LANCASTER, Pa. (AP) — Hemp could once again grow proudly in Lancaster County’s fertile fields, if federal legislation legalizing the crop — which was outlawed in 1937 because of its similarity to marijuana — passes this year.
“We want to see people from all over Pennsylvania planting hemp, doing trials and testing varieties to see what grows best in different parts of the state,” Erica McBride, executive director of both the Pennsylvania Hemp Industry Council and the National Hemp Association, said at the Pennsylvania Farm Show last week.
“Hemp is going to make a lot of products better and more sustainable,” she said.
It can be used in everything from rope and fiber to food, building materials and even a form of fiberglass used by European auto manufacturers, she said.
It’s also a good alternative for farmers shying away from tobacco, she said. Easy to plant and maintain, it’s also an effective riparian buffer, allowing farmers to plant money crops along waterways and still protect the Chesapeake Bay watershed.
“A lot of people still don’t understand the difference between hemp and marijuana.”
“There are a lot of misconceptions out there,” McBride said. “A lot of people still don’t understand the difference between hemp and marijuana.”
That made the Farm Show display — which included several potted hemp plants, looking remarkably similar to marijuana — very popular.
“Everybody comes up and smells the plants,” McBride said. “They touch the plants, take selfies with the plants … and then they want to know more about it.”
Hemp and marijuana are both types of cannabis.
However, marijuana contains high levels of THC, the compound that causes its psychoactive effect. Hemp contains very little of the compound.
William Penn encouraged colonists to plant the useful crop, and the first settlers of what is now Lancaster County began growing it around 1710, according to LNP archives.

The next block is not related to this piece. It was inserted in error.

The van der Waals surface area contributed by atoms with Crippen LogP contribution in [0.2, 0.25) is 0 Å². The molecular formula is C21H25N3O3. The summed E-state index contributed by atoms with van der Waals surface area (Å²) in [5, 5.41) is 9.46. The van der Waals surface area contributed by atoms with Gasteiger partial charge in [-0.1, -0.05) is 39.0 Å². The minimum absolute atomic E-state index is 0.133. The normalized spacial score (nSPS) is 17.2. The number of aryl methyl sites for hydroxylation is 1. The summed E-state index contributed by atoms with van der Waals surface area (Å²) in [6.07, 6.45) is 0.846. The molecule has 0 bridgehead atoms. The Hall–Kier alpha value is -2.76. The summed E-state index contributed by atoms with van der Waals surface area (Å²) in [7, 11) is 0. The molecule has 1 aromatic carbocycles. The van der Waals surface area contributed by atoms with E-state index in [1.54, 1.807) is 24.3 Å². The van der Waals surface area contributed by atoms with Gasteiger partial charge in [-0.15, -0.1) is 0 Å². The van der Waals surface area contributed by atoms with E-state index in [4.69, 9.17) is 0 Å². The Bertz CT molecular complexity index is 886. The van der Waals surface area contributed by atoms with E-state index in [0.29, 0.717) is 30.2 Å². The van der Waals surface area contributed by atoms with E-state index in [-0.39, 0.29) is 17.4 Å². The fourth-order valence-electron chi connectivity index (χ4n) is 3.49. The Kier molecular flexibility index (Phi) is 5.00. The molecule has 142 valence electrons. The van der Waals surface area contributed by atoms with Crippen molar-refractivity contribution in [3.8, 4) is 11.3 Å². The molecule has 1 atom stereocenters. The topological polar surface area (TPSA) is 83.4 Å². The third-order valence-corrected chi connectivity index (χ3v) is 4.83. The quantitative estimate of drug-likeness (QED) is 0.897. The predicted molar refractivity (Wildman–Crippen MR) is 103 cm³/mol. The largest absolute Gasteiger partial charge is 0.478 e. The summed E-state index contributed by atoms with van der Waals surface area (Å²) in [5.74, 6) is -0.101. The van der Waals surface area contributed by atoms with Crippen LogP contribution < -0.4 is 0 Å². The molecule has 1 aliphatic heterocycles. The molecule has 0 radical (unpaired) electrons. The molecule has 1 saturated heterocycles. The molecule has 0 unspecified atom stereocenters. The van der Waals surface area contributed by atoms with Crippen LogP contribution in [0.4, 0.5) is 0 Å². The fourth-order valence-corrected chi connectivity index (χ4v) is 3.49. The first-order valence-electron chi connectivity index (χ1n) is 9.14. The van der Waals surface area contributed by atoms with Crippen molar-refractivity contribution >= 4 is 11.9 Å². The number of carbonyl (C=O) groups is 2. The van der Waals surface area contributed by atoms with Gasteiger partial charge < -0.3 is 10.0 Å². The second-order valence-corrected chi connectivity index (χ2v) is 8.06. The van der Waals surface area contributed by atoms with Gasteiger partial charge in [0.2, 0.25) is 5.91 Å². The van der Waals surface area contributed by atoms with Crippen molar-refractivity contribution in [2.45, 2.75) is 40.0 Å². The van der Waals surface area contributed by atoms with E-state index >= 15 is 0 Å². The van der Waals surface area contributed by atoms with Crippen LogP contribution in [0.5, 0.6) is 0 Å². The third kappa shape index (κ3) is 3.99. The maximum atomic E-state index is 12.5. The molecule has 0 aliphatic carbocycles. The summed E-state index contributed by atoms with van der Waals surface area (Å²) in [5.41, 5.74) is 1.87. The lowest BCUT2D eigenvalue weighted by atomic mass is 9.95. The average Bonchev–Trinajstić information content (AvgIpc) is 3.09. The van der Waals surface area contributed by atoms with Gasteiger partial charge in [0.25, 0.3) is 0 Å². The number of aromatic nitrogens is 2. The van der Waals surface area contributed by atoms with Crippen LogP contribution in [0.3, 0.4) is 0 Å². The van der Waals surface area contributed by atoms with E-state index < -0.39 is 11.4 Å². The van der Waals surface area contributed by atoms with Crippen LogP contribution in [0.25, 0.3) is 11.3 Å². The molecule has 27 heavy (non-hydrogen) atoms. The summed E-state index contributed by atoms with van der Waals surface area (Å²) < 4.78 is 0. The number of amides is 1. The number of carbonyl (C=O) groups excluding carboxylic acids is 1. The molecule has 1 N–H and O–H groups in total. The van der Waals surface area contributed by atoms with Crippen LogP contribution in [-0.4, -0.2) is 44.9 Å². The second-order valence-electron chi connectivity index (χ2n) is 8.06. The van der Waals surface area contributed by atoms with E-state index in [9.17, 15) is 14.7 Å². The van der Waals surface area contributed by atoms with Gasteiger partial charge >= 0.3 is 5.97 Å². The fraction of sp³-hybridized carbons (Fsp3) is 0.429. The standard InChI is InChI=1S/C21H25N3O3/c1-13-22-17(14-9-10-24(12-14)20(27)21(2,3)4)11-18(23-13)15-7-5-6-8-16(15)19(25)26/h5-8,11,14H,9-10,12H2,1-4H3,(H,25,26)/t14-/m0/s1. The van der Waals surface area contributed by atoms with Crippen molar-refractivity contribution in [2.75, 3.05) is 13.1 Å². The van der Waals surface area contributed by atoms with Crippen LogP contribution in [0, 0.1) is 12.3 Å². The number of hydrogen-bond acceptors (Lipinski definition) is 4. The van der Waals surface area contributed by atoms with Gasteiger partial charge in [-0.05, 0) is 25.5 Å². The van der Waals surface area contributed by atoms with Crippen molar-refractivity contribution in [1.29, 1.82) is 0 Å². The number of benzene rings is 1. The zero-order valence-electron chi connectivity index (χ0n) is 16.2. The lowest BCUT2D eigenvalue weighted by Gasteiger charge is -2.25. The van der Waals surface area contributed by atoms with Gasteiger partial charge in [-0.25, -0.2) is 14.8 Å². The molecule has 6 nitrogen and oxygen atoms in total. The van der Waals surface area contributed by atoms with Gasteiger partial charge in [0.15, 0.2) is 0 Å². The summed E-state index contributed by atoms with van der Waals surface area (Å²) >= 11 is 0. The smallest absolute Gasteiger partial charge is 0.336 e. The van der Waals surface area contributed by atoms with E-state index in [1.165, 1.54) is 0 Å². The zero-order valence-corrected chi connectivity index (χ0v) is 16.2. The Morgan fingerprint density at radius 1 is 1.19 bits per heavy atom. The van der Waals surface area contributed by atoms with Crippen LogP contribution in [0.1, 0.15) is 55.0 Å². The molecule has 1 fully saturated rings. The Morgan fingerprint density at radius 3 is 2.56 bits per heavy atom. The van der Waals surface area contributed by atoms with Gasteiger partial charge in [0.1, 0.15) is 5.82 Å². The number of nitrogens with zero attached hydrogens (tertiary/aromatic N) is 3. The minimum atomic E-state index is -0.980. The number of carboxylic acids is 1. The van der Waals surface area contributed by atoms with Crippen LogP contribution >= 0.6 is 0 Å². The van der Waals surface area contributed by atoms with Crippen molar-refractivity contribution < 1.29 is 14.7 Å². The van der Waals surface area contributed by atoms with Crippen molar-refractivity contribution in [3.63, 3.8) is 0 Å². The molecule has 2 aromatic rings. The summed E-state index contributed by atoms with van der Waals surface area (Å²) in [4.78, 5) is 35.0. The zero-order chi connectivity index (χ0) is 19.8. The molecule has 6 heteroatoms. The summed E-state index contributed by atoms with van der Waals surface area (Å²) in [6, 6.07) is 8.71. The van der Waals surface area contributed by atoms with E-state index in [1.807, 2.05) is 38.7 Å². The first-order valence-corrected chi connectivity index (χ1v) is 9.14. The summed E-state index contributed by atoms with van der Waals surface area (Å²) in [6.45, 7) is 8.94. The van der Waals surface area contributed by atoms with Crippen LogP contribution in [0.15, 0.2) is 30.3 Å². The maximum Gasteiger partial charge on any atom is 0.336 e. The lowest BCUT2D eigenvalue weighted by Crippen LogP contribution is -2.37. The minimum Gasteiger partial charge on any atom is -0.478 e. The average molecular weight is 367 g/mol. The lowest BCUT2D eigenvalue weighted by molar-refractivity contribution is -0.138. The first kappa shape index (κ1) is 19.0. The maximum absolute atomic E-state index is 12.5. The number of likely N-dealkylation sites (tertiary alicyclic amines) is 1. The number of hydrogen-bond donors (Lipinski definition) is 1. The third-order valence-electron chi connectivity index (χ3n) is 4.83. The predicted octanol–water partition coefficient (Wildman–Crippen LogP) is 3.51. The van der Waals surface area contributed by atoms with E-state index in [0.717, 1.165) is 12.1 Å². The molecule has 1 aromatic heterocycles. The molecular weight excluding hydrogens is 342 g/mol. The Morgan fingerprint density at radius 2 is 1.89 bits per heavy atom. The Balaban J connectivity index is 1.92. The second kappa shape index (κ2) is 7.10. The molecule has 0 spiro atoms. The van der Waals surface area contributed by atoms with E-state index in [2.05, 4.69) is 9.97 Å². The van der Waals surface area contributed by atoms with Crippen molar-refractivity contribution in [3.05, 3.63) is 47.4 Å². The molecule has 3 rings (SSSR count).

Hempfield was a hemp farming mecca and 4 other things about Lancaster County’s history
Now, it’s coming back.
Pennsylvania allowed hemp to be grown on a small scale last year, and the Legislature expanded the law for 2018 to allow 5,000 acres of the tall, sturdy plant to be grown throughout the state.
Congress is expected to pass H.R. 3530, aka the Industrial Hemp Farming Act of 2017, this year, McBride said — decriminalizing hemp nationwide and opening the crop up for unregulated growth.
In fact, she said, developers expect to break ground soon on an industrial facility in the Lehigh Valley that can process up to 14,000 acres of raw hemp for commercial use each year. They’re developing manufacturing contracts so hemp growers have guaranteed markets before planting, she said.
McBride foresees a broad market opening up, ranging from biofuel to dietary supplements.
“People should be eating hemp every day,” she said. “It’s that good for you.”
Deputy Secretary of Agriculture Fred Strathmeyer is optimistic — with reservations.
“The hope is, always, to create some economic value, more jobs and production plants in Pennsylvania,” he said. “The challenge right now is that there isn’t a lot of market for hemp.”
“It’s a chicken and the egg problem. Just tell me there’s a market, and the answer is yes.”
Until the government fully legalizes hemp, he said, few manufacturers will commit to the product. And until the manufacturers are in, he said, farmers won’t plant the seed.
“It’s a chicken and the egg problem,” he said. “Just tell me there’s a market, and the answer is yes.”
The reintroduction of hemp into the marketplace “is not going to happen overnight,” Strathmeyer added. “It’s not a silver bullet. People are just getting used to the idea.
“Producers, manufacturers and consumers have to meet in the middle.”
— TOM KNAPP, LNP newspaper